Next Monday at 5 p.m., Metro will convene a hearing on proposed "fare changes." Metro is dressing up this fare hike in neutral-sounding language: "simplify fares" that "increase fare equity and improve the customer experience." But it is nonetheless a fare hike.
Metro's base transit fare would increase from $1.75 to $2. The agency would eliminate free transfers, so a single two-line trip would jump from $1.75 to $4.
Senior discount fares would increase by a third - from $0.75 to $1.
The proposal would automatically raise fares every four years, based on inflation.
Metro would stop offering day/week/month passes, instead shifting to fare capping. Rider fares would be capped at $6 per day, or $20 per week. While fare caps have some benefit to equity and cost, combining them with higher fares is a bitter pill--especially at a time when Metro has cut service and operated what remained unreliably. And this comes when the revenue-flush agency, under the previous CEO in August 2020, had announced that universal fareless transit was right around the corner.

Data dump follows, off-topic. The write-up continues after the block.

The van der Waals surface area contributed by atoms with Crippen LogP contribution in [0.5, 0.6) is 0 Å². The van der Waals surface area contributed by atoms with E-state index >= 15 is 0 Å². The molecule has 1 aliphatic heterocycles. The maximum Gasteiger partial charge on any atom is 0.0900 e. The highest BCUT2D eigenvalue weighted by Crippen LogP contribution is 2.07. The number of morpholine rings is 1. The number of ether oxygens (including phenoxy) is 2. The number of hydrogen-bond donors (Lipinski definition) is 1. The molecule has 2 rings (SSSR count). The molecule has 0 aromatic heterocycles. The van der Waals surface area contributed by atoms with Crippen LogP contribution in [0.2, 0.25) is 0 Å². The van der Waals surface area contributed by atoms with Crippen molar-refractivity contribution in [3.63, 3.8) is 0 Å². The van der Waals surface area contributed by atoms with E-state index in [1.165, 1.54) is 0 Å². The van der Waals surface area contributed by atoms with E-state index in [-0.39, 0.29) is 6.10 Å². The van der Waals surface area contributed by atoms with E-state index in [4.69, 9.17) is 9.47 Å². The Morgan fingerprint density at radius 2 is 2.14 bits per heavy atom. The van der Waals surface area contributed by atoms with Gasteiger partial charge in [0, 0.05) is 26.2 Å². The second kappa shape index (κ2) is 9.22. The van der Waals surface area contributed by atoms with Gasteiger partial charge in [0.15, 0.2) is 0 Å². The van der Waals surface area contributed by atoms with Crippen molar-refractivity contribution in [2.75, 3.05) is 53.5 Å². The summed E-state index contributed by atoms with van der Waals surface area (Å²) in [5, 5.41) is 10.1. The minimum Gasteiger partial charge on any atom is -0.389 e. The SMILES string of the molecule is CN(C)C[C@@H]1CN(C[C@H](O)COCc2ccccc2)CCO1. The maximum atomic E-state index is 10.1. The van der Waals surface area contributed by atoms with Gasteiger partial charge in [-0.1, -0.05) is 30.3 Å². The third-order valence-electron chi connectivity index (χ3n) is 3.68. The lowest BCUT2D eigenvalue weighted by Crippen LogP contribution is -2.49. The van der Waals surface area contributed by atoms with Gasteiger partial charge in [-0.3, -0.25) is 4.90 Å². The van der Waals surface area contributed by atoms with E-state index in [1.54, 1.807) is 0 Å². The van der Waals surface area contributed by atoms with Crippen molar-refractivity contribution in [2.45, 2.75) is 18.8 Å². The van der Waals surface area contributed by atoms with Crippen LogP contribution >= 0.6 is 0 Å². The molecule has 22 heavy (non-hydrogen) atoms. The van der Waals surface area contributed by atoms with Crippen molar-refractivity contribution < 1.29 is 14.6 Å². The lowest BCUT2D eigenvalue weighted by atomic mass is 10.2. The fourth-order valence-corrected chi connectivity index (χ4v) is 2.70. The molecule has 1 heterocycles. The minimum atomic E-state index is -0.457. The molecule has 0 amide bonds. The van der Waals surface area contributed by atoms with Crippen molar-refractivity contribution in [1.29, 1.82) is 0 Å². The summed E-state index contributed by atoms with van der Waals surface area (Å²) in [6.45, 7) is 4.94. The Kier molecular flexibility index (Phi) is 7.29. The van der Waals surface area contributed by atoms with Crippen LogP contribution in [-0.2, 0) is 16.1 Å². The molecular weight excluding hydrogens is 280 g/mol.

In a statement sent to SBLA, the Alliance for Community Transit (ACT-LA) strongly rejected Metro's proposal, noting, "it is easy to see this is a fare increase and elimination of free transfers." Further:
...it hits cash-based riders the most. Our transit system enables Angelenos—many of whom rely on Metro as their sole source of transportation—to travel and access jobs, schools, healthcare, families, and more. Metro is proposing to make changes to the fare system that will increase the financial hardship of struggling Angelenos, make it harder for working class families to access their needs, and make our public transportation system less attractive to riders.
Strategic Actions for a Just Economy (SAJE) Director of Building Equity and Transit Oscar Zarate calls the proposal "totally backward." "For two years during the pandemic, the agency ran a successful de-facto fareless program" notes Zarate, "Now they want to turn around and make transit more expensive and difficult for riders. These changes make transit use more burdensome, especially for the working-class transit-dependent users that make up the majority of MTA’s ridership."